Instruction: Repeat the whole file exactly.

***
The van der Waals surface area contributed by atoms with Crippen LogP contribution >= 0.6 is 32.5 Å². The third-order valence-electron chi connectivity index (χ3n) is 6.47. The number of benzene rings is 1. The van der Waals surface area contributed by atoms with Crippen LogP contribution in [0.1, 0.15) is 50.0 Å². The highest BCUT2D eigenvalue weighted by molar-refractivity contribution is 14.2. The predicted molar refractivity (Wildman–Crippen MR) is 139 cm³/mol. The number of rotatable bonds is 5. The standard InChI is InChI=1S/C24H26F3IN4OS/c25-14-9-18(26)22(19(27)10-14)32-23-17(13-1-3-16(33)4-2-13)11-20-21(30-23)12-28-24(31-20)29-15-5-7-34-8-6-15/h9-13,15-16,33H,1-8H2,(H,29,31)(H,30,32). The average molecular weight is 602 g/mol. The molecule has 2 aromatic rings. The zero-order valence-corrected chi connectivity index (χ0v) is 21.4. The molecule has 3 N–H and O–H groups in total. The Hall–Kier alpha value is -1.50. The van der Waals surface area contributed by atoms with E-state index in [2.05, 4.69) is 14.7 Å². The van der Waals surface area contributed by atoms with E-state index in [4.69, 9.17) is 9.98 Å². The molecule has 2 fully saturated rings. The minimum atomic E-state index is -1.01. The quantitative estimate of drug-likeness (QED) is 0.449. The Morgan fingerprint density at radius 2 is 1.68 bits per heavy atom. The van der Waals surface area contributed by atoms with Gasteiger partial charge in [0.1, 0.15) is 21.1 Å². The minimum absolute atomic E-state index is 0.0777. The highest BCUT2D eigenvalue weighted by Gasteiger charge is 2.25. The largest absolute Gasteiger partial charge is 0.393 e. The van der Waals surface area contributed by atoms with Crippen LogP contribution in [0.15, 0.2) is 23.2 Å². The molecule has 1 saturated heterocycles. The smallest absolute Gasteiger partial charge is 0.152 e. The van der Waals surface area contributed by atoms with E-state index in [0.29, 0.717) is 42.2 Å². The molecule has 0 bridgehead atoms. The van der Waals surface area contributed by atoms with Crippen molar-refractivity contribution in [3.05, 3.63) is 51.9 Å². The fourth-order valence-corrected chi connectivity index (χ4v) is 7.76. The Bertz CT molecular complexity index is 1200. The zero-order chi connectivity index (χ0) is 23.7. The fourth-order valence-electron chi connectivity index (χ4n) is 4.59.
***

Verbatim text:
The van der Waals surface area contributed by atoms with Crippen LogP contribution >= 0.6 is 32.5 Å². The third-order valence-electron chi connectivity index (χ3n) is 6.47. The number of benzene rings is 1. The van der Waals surface area contributed by atoms with Crippen LogP contribution in [0.1, 0.15) is 50.0 Å². The highest BCUT2D eigenvalue weighted by molar-refractivity contribution is 14.2. The predicted molar refractivity (Wildman–Crippen MR) is 139 cm³/mol. The number of rotatable bonds is 5. The standard InChI is InChI=1S/C24H26F3IN4OS/c25-14-9-18(26)22(19(27)10-14)32-23-17(13-1-3-16(33)4-2-13)11-20-21(30-23)12-28-24(31-20)29-15-5-7-34-8-6-15/h9-13,15-16,33H,1-8H2,(H,29,31)(H,30,32). The average molecular weight is 602 g/mol. The molecule has 2 aromatic rings. The zero-order valence-corrected chi connectivity index (χ0v) is 21.4. The molecule has 3 N–H and O–H groups in total. The Hall–Kier alpha value is -1.50. The van der Waals surface area contributed by atoms with E-state index in [2.05, 4.69) is 14.7 Å². The van der Waals surface area contributed by atoms with E-state index in [4.69, 9.17) is 9.98 Å². The molecule has 2 fully saturated rings. The minimum atomic E-state index is -1.01. The quantitative estimate of drug-likeness (QED) is 0.449. The Morgan fingerprint density at radius 2 is 1.68 bits per heavy atom. The van der Waals surface area contributed by atoms with Gasteiger partial charge in [0.1, 0.15) is 21.1 Å². The minimum absolute atomic E-state index is 0.0777. The highest BCUT2D eigenvalue weighted by Gasteiger charge is 2.25. The largest absolute Gasteiger partial charge is 0.393 e. The van der Waals surface area contributed by atoms with Crippen LogP contribution in [0.15, 0.2) is 23.2 Å². The molecule has 1 saturated heterocycles. The smallest absolute Gasteiger partial charge is 0.152 e. The van der Waals surface area contributed by atoms with E-state index in [0.29, 0.717) is 42.2 Å². The molecule has 0 bridgehead atoms. The van der Waals surface area contributed by atoms with Crippen molar-refractivity contribution in [3.05, 3.63) is 51.9 Å². The fourth-order valence-corrected chi connectivity index (χ4v) is 7.76. The Bertz CT molecular complexity index is 1200. The zero-order chi connectivity index (χ0) is 23.7. The fourth-order valence-electron chi connectivity index (χ4n) is 4.59.